My main point is, it’s not your duty to vote, it’s your duty to vote CAREFULLY. If you think the guy I hate is the right guy, go ahead and vote for him. Just so long as you’ve done enough research to know you like his principles and goals, I am fine with that. If you decide you don’t want to vote for anybody, that’s fine as well. But whatever you do, don’t vote because someone gave you one-sided evidence and told you that voting is mandatory. It’s not. A misinformed vote is worse than no vote at all. You’ve got the right to choose the future of this country, or to not choose at all. I’d give voting a shot if I were you, but I’m not.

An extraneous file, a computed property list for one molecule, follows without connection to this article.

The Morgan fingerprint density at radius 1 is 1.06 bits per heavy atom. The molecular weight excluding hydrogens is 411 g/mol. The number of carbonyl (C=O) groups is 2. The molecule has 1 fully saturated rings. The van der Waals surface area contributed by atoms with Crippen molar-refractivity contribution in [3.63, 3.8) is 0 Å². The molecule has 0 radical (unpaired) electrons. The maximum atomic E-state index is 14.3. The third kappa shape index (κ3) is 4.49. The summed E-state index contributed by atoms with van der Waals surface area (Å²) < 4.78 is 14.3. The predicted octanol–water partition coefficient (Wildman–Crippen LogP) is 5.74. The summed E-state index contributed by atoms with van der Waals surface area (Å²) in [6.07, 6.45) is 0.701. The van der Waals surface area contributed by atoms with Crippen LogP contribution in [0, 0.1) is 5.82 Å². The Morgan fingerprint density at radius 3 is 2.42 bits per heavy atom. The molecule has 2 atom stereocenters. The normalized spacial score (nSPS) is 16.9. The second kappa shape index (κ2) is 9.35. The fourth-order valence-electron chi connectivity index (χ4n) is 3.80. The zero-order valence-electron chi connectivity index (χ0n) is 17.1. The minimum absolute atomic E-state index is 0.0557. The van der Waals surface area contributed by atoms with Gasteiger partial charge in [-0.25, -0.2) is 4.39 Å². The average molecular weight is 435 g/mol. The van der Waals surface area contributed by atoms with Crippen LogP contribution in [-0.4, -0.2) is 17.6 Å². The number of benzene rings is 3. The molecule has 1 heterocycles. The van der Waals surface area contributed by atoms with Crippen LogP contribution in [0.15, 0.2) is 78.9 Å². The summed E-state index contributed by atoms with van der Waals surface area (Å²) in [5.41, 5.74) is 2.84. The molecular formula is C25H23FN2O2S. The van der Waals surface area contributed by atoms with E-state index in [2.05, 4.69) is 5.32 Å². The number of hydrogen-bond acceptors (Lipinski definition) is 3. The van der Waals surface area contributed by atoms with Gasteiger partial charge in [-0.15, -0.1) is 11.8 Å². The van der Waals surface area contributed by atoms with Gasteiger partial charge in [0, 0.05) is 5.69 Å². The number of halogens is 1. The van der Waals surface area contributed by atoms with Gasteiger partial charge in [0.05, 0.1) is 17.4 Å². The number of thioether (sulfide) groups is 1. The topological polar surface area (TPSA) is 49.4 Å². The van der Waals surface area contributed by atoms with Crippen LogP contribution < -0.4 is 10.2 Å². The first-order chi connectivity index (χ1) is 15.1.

Alan Rants About Stuff #1. In this episode, I try to play devil’s advocate, and the result is questionable.
While visiting the Spanish missions in my home state of California, I found this sign in the parking lot of one of the missions (I don’t remember which one.) While reminding the driver to avoid hitting the tree while backing out of the parking space is helpful, stating that the tree won’t move, though probably intended to be facetious, seems to be a statement made out of ignorance of the concept of common knowledge. Hence, as a tribute to this sign that points out the blatantly obvious, I decided to incorporate it into the “You Don’t Say” meme.